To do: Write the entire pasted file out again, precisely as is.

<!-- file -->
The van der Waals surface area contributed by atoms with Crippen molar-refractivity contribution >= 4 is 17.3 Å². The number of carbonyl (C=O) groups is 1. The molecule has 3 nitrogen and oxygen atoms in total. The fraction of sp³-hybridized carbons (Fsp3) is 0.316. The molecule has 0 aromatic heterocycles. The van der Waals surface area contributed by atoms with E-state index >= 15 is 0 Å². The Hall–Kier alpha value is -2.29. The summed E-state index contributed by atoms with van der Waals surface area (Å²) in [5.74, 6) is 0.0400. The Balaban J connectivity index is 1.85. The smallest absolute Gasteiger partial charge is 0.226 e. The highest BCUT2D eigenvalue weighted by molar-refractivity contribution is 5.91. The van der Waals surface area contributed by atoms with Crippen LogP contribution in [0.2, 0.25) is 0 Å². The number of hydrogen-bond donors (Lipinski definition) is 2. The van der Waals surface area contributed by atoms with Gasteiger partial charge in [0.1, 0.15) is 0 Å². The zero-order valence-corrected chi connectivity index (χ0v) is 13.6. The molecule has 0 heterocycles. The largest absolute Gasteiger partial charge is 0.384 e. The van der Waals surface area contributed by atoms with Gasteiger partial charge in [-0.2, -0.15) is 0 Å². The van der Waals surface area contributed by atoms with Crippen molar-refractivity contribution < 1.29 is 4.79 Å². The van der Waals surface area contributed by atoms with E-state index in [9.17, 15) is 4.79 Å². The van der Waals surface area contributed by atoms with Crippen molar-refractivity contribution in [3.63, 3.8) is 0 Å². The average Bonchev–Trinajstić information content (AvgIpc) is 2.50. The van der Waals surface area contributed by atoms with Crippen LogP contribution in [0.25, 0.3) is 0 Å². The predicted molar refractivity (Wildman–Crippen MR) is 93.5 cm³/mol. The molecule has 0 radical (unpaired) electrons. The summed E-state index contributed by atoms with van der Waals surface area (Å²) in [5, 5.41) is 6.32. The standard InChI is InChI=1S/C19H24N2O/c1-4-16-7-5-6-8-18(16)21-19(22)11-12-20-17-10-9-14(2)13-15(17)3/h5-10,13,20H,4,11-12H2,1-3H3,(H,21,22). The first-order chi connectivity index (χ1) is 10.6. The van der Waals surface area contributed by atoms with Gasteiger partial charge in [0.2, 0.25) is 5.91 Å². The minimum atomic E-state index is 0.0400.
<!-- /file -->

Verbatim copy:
The van der Waals surface area contributed by atoms with Crippen molar-refractivity contribution >= 4 is 17.3 Å². The number of carbonyl (C=O) groups is 1. The molecule has 3 nitrogen and oxygen atoms in total. The fraction of sp³-hybridized carbons (Fsp3) is 0.316. The molecule has 0 aromatic heterocycles. The van der Waals surface area contributed by atoms with E-state index >= 15 is 0 Å². The Hall–Kier alpha value is -2.29. The summed E-state index contributed by atoms with van der Waals surface area (Å²) in [5.74, 6) is 0.0400. The Balaban J connectivity index is 1.85. The smallest absolute Gasteiger partial charge is 0.226 e. The highest BCUT2D eigenvalue weighted by molar-refractivity contribution is 5.91. The van der Waals surface area contributed by atoms with Crippen LogP contribution in [0.2, 0.25) is 0 Å². The number of hydrogen-bond donors (Lipinski definition) is 2. The van der Waals surface area contributed by atoms with Gasteiger partial charge in [0.1, 0.15) is 0 Å². The zero-order valence-corrected chi connectivity index (χ0v) is 13.6. The molecule has 0 heterocycles. The largest absolute Gasteiger partial charge is 0.384 e. The van der Waals surface area contributed by atoms with Gasteiger partial charge in [-0.2, -0.15) is 0 Å². The van der Waals surface area contributed by atoms with Crippen molar-refractivity contribution < 1.29 is 4.79 Å². The van der Waals surface area contributed by atoms with E-state index in [9.17, 15) is 4.79 Å². The van der Waals surface area contributed by atoms with Crippen molar-refractivity contribution in [3.63, 3.8) is 0 Å². The average Bonchev–Trinajstić information content (AvgIpc) is 2.50. The van der Waals surface area contributed by atoms with Crippen LogP contribution in [0.25, 0.3) is 0 Å². The predicted molar refractivity (Wildman–Crippen MR) is 93.5 cm³/mol. The molecule has 0 radical (unpaired) electrons. The summed E-state index contributed by atoms with van der Waals surface area (Å²) in [5, 5.41) is 6.32. The standard InChI is InChI=1S/C19H24N2O/c1-4-16-7-5-6-8-18(16)21-19(22)11-12-20-17-10-9-14(2)13-15(17)3/h5-10,13,20H,4,11-12H2,1-3H3,(H,21,22). The first-order chi connectivity index (χ1) is 10.6. The van der Waals surface area contributed by atoms with Gasteiger partial charge in [0.2, 0.25) is 5.91 Å². The minimum atomic E-state index is 0.0400.